Men, Women, and Snakes
Who gets bitten on the hand or on the foot?
Do rattlesnake bites affect men and women the same way?
In a previous article, I described a study of rattlesnake bites in Arizona, which showed some differences between men and women. Men were bitten more often than women, and at a younger age. Today, I’ll break down the same study’s data by month of the year, to illustrate a fascinating difference between rattlesnake bites on the hand and on the foot.
First, here is what happens in Arizona, with what are commonly regarded as “accidental” snakebites. Most bites involving the foot (or, rarely, higher up on the leg) happen when the person did not see the snake in time to avoid being bitten. Our database shows these are cases where people were taking out the trash, getting in and out of cars, walking among low vegetation in the desert, or standing in the yard but paying more attention to a wine glass than to their feet.
Two things here are remarkable: one, that – within the error of random sampling – men and women show pretty much the same pattern. And two, that rattlesnake bites in Arizona happen during the time of year when snakes are active outdoors. This should be no surprise, when you think about it: people all walk across our yards and get in and out of cars; and you can’t get bitten doing that unless there’s a snake nearby.
But now, take a look at the same kind of graph as applied to bites on the hand. Please note that two thirds of these cases involved fingers, especially the thumb and index finger, and that only one case was higher than the wrist. (In that case, a teenaged girl bitten on the arm, the snake was resting in a bag of dog food.)
Risk of hand bite included gardening, clearing woodpiles, handling “dead” rattlesnakes found on the road or attacked by humans in the yard, or attempting to move live rattlesnakes out of harm’s way. Several were occupationally at risk: sheep herder, snake priest, groundskeeper. At least ten percent of this group were drunk at the time of the bite.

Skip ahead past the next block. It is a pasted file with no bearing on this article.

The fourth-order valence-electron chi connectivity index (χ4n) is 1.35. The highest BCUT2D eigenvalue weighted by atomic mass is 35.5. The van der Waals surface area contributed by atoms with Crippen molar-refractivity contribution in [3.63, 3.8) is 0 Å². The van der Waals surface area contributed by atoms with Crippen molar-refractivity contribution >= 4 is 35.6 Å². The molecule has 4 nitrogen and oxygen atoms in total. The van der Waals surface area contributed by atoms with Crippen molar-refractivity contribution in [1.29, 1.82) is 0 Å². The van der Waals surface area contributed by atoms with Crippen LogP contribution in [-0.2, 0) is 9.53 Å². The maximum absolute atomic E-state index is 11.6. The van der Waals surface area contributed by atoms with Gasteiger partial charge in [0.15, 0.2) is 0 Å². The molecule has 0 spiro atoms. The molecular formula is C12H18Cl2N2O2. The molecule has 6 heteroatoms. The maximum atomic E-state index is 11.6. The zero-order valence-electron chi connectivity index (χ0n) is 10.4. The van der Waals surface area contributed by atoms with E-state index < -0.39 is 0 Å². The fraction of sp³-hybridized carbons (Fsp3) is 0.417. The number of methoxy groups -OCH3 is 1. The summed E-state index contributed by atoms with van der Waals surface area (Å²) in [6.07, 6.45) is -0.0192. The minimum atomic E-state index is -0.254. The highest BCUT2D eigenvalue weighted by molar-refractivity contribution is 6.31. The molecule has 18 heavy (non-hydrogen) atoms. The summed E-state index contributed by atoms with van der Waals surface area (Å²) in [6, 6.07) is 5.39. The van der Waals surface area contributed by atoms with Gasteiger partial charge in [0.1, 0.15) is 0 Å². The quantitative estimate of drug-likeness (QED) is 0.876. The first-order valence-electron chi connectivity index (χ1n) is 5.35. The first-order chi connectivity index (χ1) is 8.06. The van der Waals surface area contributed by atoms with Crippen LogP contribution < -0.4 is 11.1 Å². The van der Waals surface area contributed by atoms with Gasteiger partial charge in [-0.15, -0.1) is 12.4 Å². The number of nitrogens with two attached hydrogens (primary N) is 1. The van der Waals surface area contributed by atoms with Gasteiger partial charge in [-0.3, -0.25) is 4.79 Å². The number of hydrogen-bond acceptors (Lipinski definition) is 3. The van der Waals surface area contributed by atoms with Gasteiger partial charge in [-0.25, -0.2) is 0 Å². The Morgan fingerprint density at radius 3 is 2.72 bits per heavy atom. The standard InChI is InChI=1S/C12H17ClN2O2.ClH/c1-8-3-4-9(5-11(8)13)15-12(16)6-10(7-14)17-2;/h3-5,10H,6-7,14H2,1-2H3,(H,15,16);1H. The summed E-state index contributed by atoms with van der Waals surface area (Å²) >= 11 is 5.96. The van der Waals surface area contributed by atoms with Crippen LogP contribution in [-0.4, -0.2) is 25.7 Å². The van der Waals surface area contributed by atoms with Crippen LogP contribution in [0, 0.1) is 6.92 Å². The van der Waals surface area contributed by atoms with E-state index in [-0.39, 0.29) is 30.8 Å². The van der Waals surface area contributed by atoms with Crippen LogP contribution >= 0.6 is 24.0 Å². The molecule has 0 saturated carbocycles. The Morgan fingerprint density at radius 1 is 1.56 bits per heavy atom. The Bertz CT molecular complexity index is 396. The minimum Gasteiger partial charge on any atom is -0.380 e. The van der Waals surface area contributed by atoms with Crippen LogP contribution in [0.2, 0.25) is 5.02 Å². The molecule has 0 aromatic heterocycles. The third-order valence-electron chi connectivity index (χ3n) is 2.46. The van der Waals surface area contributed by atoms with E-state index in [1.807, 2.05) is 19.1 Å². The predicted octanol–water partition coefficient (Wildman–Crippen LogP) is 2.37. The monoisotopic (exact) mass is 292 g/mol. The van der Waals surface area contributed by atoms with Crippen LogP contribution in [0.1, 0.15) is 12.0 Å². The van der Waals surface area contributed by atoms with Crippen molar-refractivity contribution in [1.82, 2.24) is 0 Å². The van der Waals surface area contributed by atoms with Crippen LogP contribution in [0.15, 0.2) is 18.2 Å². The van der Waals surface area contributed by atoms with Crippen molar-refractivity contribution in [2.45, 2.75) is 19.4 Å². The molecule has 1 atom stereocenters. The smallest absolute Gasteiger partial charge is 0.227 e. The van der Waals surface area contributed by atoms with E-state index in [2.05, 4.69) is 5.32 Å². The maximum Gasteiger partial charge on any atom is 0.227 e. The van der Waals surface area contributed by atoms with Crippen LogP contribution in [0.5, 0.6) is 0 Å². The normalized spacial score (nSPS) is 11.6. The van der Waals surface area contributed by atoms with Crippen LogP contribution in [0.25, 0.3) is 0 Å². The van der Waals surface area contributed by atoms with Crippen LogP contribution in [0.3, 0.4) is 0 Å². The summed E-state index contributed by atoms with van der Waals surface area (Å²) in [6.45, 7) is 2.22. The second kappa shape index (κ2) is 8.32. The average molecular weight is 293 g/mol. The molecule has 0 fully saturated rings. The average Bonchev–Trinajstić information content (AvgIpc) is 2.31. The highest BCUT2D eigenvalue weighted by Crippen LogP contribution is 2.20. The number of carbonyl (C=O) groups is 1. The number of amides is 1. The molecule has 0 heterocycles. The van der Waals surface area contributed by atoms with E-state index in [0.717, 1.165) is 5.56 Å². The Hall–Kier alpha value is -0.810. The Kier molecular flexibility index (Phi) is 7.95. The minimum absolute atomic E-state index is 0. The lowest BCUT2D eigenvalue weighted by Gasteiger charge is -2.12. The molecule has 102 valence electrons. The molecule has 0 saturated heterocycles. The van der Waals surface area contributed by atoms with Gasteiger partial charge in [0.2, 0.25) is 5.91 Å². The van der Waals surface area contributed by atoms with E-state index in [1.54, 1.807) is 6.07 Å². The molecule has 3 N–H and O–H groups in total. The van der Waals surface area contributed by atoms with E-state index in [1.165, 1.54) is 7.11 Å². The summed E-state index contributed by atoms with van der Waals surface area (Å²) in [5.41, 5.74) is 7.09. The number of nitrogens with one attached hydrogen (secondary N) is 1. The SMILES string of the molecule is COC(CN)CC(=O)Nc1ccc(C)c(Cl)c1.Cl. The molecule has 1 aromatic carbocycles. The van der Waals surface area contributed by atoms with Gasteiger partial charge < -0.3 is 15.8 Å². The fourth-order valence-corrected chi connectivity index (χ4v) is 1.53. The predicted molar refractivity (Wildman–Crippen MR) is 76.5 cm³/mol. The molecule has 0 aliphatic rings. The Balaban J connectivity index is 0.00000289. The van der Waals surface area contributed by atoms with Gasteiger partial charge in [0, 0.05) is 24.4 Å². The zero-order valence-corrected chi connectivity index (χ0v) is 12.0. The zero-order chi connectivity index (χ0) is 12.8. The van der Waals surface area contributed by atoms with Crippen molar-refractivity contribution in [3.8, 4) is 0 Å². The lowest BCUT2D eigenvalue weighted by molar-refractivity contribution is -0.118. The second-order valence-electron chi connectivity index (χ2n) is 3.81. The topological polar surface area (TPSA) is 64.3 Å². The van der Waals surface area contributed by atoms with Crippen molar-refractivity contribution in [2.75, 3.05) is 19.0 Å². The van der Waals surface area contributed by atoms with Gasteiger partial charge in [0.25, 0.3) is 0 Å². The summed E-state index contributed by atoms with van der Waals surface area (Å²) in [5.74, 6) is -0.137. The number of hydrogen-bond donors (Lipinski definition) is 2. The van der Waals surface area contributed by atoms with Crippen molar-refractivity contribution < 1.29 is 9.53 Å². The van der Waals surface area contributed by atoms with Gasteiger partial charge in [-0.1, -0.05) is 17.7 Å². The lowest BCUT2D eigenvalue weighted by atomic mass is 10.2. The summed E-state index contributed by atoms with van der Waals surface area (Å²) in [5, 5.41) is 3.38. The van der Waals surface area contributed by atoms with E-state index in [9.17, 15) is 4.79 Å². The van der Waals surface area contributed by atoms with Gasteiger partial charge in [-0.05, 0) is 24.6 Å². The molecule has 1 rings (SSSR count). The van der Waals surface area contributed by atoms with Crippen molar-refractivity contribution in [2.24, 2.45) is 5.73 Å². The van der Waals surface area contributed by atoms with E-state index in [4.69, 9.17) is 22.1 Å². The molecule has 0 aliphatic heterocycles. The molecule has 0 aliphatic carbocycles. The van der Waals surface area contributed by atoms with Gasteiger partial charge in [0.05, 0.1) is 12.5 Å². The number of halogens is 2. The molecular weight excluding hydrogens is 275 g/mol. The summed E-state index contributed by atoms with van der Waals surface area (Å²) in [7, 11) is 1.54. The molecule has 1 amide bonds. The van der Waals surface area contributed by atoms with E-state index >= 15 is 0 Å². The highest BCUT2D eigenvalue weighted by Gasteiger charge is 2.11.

What this means to me, as a doctor, is that rattlesnake bite is really two diseases:
Foot and ankle bite is an accidental condition, for which people who live near nature are at risk. Such people need to be aware of the risk, to wear proper shoes, and to look at the path in front of them even if that means using a flashlight or putting the garbage can down for a moment. Foot bites result in relatively little long-term functional damage (by which I mean the person recovers pretty well and can still walk okay, most of the time); but when considering longer-term problems such as a swollen foot, it is important to study and plan treatments for both sexes and all ages.
Finger and hand bite is a predominantly male condition, and the time of year at which men are at risk is not patterned the same as surface activity of snakes. These bites are brought about in large part by modifiable human behavior, and a sub-group of individuals at particular risk can be identified and targeted for prevention. Hand bites are especially important medically because they are more prone to result in permanent disability, such as loss of a finger, loss of strength or decreased mobility. Medical research and treatment planning for this group needs to take into consideration the occupational health needs particularly of this subgroup of men.
I'm a medical toxinologist, writing to make my field less scary and more understandable to people everywhere.